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Field work?


geitost

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In most structured PhD programs in Europe it is mandatory to conduct a semester's worth of field work abroad if you focus on International Relations or Comparative Politics. But I have rarely seen a website or brochure of a U.S.-based PhD program that mentions field work or field research. Occasionally, cooperations may exist with institutions (either universities or research institutes) in countries of the Global South, but it doesn't appear to be common that grad students conduct field research abroad (or indeed venture abroad at all?) in the course of their PhD program. Can anyone enlighten me?

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Whether you need field work far and foremost depends on your research topic. So no in America field work is not mandatory, and you will probably not find it in a brochure. Said this students in comparative politics more often than not do field work for a semester or two.Sometimes depending on the research topic students in other fields do too. Often the university has resources through the international institutions to support field work and sometimes professors are running some project that students can get on.

Edited by kaykaykay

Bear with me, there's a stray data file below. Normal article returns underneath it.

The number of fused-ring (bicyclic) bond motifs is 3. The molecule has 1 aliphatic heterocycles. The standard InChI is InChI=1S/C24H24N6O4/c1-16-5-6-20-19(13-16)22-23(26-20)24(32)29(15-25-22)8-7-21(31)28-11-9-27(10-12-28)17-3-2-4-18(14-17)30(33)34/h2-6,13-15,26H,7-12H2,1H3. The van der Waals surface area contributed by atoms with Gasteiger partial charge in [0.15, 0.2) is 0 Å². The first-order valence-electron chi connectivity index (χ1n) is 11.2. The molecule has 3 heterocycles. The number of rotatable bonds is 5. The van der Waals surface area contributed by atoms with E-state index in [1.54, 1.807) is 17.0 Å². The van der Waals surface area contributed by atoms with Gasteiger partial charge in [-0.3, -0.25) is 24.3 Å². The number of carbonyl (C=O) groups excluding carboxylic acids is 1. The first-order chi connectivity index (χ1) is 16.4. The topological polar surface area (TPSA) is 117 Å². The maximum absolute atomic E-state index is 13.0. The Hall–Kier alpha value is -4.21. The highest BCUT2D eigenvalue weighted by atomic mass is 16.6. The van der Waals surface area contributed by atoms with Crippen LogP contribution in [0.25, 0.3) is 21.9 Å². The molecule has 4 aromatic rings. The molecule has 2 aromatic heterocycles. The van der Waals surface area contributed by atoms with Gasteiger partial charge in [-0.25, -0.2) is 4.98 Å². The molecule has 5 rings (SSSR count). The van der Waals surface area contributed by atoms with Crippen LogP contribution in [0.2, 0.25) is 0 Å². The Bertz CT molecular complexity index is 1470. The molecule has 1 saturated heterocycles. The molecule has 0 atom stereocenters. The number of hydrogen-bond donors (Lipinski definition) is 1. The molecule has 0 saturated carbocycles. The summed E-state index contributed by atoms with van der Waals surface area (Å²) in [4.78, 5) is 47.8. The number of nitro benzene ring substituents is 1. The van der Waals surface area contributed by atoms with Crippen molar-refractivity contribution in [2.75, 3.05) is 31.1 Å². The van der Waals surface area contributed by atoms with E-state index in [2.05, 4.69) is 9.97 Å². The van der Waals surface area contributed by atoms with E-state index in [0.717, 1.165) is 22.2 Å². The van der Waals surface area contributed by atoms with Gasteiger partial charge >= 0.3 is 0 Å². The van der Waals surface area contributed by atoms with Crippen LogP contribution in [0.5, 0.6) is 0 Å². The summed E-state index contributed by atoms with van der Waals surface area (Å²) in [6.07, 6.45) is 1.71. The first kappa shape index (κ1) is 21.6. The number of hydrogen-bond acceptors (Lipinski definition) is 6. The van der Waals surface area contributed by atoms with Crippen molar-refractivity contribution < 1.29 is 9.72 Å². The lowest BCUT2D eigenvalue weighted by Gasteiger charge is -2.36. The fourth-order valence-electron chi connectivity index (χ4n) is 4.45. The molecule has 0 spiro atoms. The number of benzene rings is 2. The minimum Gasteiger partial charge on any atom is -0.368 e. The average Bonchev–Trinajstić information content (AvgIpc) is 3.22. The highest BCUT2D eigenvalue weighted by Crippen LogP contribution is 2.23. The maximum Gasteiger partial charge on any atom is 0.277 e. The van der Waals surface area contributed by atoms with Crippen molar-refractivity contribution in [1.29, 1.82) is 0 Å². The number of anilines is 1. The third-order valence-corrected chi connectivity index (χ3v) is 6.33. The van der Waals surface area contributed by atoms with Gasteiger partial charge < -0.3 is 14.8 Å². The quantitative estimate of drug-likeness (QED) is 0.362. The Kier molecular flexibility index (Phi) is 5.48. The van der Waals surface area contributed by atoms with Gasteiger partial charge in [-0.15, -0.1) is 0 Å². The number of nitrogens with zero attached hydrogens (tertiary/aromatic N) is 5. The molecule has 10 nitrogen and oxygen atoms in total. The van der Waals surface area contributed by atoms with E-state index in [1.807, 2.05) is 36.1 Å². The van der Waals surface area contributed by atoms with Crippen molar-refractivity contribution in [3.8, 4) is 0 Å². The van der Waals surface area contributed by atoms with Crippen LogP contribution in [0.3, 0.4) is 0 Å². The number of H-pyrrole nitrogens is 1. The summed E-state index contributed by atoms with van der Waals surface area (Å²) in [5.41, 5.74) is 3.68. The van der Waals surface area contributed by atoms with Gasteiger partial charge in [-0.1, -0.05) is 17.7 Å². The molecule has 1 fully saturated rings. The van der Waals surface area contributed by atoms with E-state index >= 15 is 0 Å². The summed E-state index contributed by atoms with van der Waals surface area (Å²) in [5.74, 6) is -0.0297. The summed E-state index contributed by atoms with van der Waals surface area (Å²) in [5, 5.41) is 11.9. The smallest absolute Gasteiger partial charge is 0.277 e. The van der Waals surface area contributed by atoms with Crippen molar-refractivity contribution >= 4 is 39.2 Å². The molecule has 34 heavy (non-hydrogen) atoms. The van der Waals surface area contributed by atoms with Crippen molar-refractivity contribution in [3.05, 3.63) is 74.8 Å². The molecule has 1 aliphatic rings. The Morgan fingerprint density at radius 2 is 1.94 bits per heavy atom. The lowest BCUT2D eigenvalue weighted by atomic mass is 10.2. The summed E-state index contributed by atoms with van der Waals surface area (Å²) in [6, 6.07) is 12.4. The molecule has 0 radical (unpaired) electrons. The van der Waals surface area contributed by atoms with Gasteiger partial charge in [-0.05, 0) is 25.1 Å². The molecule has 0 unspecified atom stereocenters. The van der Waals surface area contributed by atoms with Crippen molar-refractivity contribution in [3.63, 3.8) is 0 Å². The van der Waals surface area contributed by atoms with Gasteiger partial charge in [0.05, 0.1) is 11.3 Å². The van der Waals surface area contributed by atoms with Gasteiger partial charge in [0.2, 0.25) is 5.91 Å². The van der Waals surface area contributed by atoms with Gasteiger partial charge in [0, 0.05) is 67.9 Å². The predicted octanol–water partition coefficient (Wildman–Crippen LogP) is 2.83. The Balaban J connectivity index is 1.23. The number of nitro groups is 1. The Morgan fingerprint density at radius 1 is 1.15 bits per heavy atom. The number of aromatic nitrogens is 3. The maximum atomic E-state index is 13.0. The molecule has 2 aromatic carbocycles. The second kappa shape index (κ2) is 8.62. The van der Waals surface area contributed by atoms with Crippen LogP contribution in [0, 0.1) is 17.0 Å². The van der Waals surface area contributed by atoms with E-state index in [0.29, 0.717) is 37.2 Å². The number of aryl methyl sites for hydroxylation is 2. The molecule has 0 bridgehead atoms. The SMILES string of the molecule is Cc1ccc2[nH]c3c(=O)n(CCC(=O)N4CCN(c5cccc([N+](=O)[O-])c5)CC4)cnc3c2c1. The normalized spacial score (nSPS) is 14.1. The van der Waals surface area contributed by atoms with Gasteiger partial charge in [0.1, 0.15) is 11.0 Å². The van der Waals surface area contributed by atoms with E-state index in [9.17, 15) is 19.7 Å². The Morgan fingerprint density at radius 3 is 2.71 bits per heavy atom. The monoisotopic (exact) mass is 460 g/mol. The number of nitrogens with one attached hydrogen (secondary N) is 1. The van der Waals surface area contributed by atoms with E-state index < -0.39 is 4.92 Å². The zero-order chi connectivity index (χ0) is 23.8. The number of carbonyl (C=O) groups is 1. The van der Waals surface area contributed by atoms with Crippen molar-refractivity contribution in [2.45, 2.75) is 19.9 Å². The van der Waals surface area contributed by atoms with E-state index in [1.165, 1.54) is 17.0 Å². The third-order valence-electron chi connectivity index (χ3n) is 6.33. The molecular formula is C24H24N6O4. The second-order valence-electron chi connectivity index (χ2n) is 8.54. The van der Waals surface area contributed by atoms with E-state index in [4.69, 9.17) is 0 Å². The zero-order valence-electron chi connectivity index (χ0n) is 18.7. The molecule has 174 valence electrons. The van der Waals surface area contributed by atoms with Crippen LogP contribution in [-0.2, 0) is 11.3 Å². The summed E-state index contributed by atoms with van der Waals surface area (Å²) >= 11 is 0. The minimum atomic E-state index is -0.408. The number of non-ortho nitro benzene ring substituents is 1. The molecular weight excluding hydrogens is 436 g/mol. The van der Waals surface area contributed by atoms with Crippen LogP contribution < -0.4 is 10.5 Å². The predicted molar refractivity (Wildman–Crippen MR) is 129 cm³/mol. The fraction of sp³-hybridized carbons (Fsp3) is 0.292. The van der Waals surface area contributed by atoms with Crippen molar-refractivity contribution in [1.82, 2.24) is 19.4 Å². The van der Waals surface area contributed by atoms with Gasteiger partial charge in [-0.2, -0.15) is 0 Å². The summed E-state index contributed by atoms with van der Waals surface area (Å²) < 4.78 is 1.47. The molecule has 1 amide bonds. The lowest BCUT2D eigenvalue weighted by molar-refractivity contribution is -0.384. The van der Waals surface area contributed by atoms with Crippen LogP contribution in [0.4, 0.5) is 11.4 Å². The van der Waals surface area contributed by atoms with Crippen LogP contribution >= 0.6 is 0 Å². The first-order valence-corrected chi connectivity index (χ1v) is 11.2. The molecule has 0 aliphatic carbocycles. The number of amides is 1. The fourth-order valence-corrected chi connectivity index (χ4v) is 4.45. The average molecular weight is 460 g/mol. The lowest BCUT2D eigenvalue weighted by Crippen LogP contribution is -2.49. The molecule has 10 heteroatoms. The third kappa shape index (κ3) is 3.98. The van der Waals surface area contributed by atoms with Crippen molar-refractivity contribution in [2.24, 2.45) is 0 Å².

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Grad students in comparative politics (less so in IR) do lots of fieldwork for dissertation research, often in years 4 or 5 of a 5 or 6 year program, with a summer trip to suss out research sites sometime earlier. It's rare (at least in my sub-subfield) that this work be conducted through official linkages of the sorts you describe, or that it be an official part of a departmental curriculum, like a study abroad.

 

I spent a year as a "visiting researcher" (I got some office space while I was doing my archival/interview work) in a foreign university in the global south while doing my diss research, but I arranged the affiliation myself without any official support from my uni (that was pretty common for my classmates, as well). Typically, this sort of research requires outside funding, from NSF/SSRC/Fulbright, etc. It's possible that you might "get on" a project affiliated with your advisor, but at least for most of us working on the global south it's much more common to design an entirely independent project, to track down local academics/collaborators on your own, etc.

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